One Twitter user said she received a ticket for “being topless at the beach” due to the drone footage—and noted that “the cops bee-lined straight for the black people only.” The Golden Valley Police’s press release disputed this claim of racism, although another woman interviewed by local news backed up the Twitter user. A third woman expressed anger over the discriminatory nature of the park rules, which permit men to go topless but bar women from doing the same. Bystander footage of officer conversations with beachgoers shows one police officer with an N95 mask secured to his chest, while another has a surgical mask bunched under her chin—imagery that somewhat contradicts a police statement about how the drone was intended to reduce “face-to-face” interactions during the pandemic crisis. The police eventually retreated from the scene as beachgoers grew angrier. Soon, multiple news outlets carried stories about the backlash to the apparently boob-seeking drone: In response to the criticism, the Minneapolis Park Board even said that it would likely remove the “discriminatory language that targets female breasts” entirely.

The deescalation experiment had not, it seemed, gone well.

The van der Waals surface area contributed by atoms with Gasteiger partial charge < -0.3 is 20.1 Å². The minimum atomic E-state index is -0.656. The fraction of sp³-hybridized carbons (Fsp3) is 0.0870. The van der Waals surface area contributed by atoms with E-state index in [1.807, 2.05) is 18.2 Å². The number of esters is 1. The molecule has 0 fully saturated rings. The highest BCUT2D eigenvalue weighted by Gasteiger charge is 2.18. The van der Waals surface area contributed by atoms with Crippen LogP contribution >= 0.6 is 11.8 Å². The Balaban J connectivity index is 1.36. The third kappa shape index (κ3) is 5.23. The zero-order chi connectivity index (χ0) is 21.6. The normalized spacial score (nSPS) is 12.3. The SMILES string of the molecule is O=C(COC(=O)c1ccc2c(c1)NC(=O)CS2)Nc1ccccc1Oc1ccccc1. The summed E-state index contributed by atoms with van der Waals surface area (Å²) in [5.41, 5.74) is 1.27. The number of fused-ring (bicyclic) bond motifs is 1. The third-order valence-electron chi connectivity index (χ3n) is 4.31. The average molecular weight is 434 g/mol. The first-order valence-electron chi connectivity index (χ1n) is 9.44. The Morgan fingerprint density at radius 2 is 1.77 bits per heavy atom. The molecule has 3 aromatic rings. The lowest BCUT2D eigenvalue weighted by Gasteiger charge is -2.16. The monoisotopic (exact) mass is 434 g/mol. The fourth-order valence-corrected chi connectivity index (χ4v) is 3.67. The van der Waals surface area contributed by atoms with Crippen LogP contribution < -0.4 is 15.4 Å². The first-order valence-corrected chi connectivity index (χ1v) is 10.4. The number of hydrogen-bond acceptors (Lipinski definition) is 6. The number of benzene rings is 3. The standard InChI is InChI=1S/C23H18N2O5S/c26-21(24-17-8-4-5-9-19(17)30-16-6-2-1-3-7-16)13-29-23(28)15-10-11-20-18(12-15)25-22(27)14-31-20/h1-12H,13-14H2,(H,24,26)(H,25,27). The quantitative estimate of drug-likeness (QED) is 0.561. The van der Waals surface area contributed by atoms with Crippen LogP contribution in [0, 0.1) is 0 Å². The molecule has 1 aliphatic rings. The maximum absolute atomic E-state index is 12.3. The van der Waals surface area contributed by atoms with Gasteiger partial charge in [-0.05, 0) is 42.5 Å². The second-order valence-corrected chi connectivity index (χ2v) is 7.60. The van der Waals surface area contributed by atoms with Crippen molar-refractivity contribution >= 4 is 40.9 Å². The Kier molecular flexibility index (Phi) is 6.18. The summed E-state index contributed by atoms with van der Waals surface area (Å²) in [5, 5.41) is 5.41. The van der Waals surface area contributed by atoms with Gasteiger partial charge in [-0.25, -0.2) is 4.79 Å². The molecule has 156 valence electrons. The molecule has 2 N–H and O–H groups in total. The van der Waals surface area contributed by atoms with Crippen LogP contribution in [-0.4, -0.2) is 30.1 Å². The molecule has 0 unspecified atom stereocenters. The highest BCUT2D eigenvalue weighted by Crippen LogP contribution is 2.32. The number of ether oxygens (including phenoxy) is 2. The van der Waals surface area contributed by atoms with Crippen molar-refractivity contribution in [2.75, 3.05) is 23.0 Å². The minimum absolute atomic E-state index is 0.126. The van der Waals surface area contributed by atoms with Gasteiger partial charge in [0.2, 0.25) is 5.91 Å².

When I spoke to Jason Sturgis, the chief of the Golden Valley Police Department, he said that he was a “little bit” surprised by the backlash, although he acknowledged the privacy-fueled reasons why people were angry. He said he’d been paying attention to the protests, and he hoped the drone would be a less emotionally charged means of scoping out the situation: His department had been demonstrating the drone for months, in hope of gaining local trust (including sending loudspeaker drones to sing at children’s birthday parties during the height of lockdown). “It seemed like a good idea when we went to do it. It met the criteria for being smart and safe,” he said. “We’re hoping Minneapolis Park Police will handle enforcement at the beach,” Sturgis told me. He did not sound eager to repeat his drone’s beach-side flight any time soon.